Commuting From Home

After going through a life-long search to find the perfect house for my family, I knew that there was no way in hell I would be able to live in apartment that I could pay for myself until I was a functioning adult. Most of this sentiment comes in part by the reality of getting zero assistance from my parents to pay for an apartment and the other fees that come with this responsibility. And since the cheapest apartment I have ever come across that is close by to campus costs $900 a month, I have decided to live at home for my junior year of college. I know, I know, I think I might have lost my mind but at the same time, I have no problem being a scammer.

For the most part, I am a home-body. I like the comfort of having a home or at least little pieces of comfort that remind me of home. And I have made myself quite the home here at Emerson but I am looking forward to having real food, free laundry, and a couch that I can lay on without disrupting someone else’s personal space. If it was up to me, I would gladly live on campus next year but that’s not possible as the junior lottery is a fake scam in itself and there’s not enough space for everyone.

What I noticed the most about making the decision to live at home is that I get a plethora of reactions from those I mention it to or those who ask about my living situation for next year. Overall, people tend to respect my decision but I have gotten a lot of confused facial expressions, some form of amusement, and a lot of questions. And for the purpose of this post, I have decided to share these quirky questions and give you my equally quirky but honest answers.

Continue reading “Commuting From Home”

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Working ‘Till College Do Us Part

When May is coming, all college students can think of is the potential for adventure, fun and sleep during their summer months. No more homework or projects or whatnots.

Well, at least until your internship starts, you get hired at your summer job, and finding the time to split between your friends at home, from school, and all that family you missed out on during the school year. Suddenly, you’re sick of your own summer. When’s the right time to quit?

For each person this question differs. Obviously the money aspect plays a big role and everyone’s fiscal responsibilities vary according to need, want and current stature. So this question is very personal for many. If you need to keep working or work hours on end during the week, quitting your job early may not be the write solution for you. However, as long as friends and family, a good book or show to binge online surrounds you, you’ll get a little break until the academic calendar offers a little solace.

However, if you do not fall under that category, there are many variables you need to take into account.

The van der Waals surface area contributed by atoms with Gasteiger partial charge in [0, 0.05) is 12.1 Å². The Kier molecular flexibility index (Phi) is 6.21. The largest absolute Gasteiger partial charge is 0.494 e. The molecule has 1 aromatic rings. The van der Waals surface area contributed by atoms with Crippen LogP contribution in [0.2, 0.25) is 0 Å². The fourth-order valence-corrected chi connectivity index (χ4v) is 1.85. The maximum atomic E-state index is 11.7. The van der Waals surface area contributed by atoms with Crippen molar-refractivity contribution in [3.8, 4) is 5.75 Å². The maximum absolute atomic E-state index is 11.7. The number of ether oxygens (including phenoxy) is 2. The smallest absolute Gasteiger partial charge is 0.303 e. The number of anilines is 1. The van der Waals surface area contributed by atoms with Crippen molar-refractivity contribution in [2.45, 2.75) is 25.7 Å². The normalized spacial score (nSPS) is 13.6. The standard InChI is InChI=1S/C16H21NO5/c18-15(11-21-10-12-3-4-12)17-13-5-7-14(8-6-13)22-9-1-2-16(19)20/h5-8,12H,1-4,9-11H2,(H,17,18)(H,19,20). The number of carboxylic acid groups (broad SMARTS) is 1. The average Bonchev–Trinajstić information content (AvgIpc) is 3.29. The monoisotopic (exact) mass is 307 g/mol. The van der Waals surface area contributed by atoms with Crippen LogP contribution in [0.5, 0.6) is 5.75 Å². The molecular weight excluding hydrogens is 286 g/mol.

Are you happy at your job?

This is a question that has many parts. Are your coworkers nice; are your bosses understanding; are you paid well enough for your task? If your answers to these questions are astounding yeses, then you may be happy to keep working. Considering how rare that is, enjoy it while it lasts. But if you’re counting down every hour from the moment you get in, your bosses haven’t listened or respected your requests, the pay isn’t worth the treatment and work you’ve completed, then maybe you shouldn’t stay there all summer. How many times have you been able to see the friends and family from home since starting work? Have you actually taken time to relax before the academic grind begins? Did you go on an adventure of sorts? Don’t loose your summer to a job.

Leave time to relax, to craft, to see friends, to explore, to do anything your young collegiate heart desires. You’ll be working when you’re back in school. If you can afford it and need it, take some time for yourself.

How much time you need is up to you. If you hate your job, need some more money, but don’t want to loose your time at home to this paid task, why not quit a little before. A week, depending on how many things you want to do. Two weeks if you’re traveling or visiting friends and family. If you need that much time for the amount of events you want to complete this summer, do it. Take a month if at all possible.

Just remember to try and follow protocol. It’s never a bad thing to have another work reference or experience on your resume for the future. So try to at least give two weeks notice, more so if possible. Bring it up when you have their full attention. Tell them how grateful you were for this opportunity, even if you hated every second of it and are imagining the fanfare when you walk out. Explain that you need to start focusing on getting back to school, means it had nothing to do with them or your feelings towards them. And give an exact date of when your last day will be. Then, there will be no confusion of when to start the trumpeters.

Tips for Saving Money